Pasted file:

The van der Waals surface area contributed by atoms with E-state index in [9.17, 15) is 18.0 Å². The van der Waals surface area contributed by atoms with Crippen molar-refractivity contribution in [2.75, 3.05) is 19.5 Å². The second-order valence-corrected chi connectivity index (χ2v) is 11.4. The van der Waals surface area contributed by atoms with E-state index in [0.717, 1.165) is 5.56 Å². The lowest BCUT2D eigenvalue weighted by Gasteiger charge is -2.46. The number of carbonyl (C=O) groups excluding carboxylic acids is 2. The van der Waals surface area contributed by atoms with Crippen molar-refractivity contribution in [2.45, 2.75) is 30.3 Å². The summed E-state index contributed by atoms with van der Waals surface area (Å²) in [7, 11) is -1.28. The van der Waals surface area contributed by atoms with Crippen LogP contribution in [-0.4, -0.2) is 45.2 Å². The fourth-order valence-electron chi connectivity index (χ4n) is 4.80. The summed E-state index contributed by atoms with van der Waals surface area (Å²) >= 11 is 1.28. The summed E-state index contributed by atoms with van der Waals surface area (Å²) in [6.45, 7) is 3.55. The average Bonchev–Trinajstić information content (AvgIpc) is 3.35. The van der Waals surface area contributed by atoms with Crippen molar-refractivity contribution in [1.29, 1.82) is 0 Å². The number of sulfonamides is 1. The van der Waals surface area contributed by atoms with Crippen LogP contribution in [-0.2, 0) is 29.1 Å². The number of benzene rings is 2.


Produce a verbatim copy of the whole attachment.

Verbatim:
The van der Waals surface area contributed by atoms with E-state index in [9.17, 15) is 18.0 Å². The van der Waals surface area contributed by atoms with Crippen molar-refractivity contribution in [2.75, 3.05) is 19.5 Å². The second-order valence-corrected chi connectivity index (χ2v) is 11.4. The van der Waals surface area contributed by atoms with E-state index in [0.717, 1.165) is 5.56 Å². The lowest BCUT2D eigenvalue weighted by Gasteiger charge is -2.46. The number of carbonyl (C=O) groups excluding carboxylic acids is 2. The van der Waals surface area contributed by atoms with Crippen molar-refractivity contribution in [2.45, 2.75) is 30.3 Å². The summed E-state index contributed by atoms with van der Waals surface area (Å²) in [7, 11) is -1.28. The van der Waals surface area contributed by atoms with Crippen LogP contribution in [-0.4, -0.2) is 45.2 Å². The fourth-order valence-electron chi connectivity index (χ4n) is 4.80. The summed E-state index contributed by atoms with van der Waals surface area (Å²) >= 11 is 1.28. The summed E-state index contributed by atoms with van der Waals surface area (Å²) in [6.45, 7) is 3.55. The average Bonchev–Trinajstić information content (AvgIpc) is 3.35. The van der Waals surface area contributed by atoms with Crippen molar-refractivity contribution in [1.29, 1.82) is 0 Å². The number of sulfonamides is 1. The van der Waals surface area contributed by atoms with Crippen LogP contribution in [-0.2, 0) is 29.1 Å². The number of benzene rings is 2.